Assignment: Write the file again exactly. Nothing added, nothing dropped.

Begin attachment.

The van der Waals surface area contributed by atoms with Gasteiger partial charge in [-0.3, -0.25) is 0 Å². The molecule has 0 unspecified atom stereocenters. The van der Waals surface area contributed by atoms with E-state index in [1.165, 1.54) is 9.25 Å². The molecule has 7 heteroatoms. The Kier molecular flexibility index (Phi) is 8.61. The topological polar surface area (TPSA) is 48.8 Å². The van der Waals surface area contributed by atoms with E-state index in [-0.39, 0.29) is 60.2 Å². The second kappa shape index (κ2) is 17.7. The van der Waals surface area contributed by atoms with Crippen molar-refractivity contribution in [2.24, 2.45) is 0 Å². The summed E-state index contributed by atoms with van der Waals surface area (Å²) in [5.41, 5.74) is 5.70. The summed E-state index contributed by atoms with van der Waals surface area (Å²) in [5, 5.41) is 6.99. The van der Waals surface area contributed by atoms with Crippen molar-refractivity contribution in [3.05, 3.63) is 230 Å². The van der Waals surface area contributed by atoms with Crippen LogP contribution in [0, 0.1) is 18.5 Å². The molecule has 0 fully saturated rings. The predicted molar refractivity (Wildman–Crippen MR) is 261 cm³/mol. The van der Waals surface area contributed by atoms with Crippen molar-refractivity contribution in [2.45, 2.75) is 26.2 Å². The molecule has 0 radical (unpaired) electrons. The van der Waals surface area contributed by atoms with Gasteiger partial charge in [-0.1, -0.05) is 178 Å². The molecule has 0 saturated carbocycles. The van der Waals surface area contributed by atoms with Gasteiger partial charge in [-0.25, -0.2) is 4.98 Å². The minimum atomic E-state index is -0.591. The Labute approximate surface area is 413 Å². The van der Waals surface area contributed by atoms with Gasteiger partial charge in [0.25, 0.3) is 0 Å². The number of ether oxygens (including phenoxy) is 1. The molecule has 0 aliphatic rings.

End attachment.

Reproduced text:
The van der Waals surface area contributed by atoms with Gasteiger partial charge in [-0.3, -0.25) is 0 Å². The molecule has 0 unspecified atom stereocenters. The van der Waals surface area contributed by atoms with E-state index in [1.165, 1.54) is 9.25 Å². The molecule has 7 heteroatoms. The Kier molecular flexibility index (Phi) is 8.61. The topological polar surface area (TPSA) is 48.8 Å². The van der Waals surface area contributed by atoms with E-state index in [-0.39, 0.29) is 60.2 Å². The second kappa shape index (κ2) is 17.7. The van der Waals surface area contributed by atoms with Crippen molar-refractivity contribution in [2.24, 2.45) is 0 Å². The summed E-state index contributed by atoms with van der Waals surface area (Å²) in [5.41, 5.74) is 5.70. The summed E-state index contributed by atoms with van der Waals surface area (Å²) in [5, 5.41) is 6.99. The van der Waals surface area contributed by atoms with Crippen molar-refractivity contribution in [3.05, 3.63) is 230 Å². The van der Waals surface area contributed by atoms with Crippen LogP contribution in [0, 0.1) is 18.5 Å². The molecule has 0 fully saturated rings. The predicted molar refractivity (Wildman–Crippen MR) is 261 cm³/mol. The van der Waals surface area contributed by atoms with Crippen molar-refractivity contribution in [2.45, 2.75) is 26.2 Å². The molecule has 0 radical (unpaired) electrons. The van der Waals surface area contributed by atoms with Gasteiger partial charge in [-0.1, -0.05) is 178 Å². The molecule has 0 saturated carbocycles. The van der Waals surface area contributed by atoms with Gasteiger partial charge in [-0.25, -0.2) is 4.98 Å². The minimum atomic E-state index is -0.591. The Labute approximate surface area is 413 Å². The van der Waals surface area contributed by atoms with Gasteiger partial charge in [0.25, 0.3) is 0 Å². The number of ether oxygens (including phenoxy) is 1. The molecule has 0 aliphatic rings.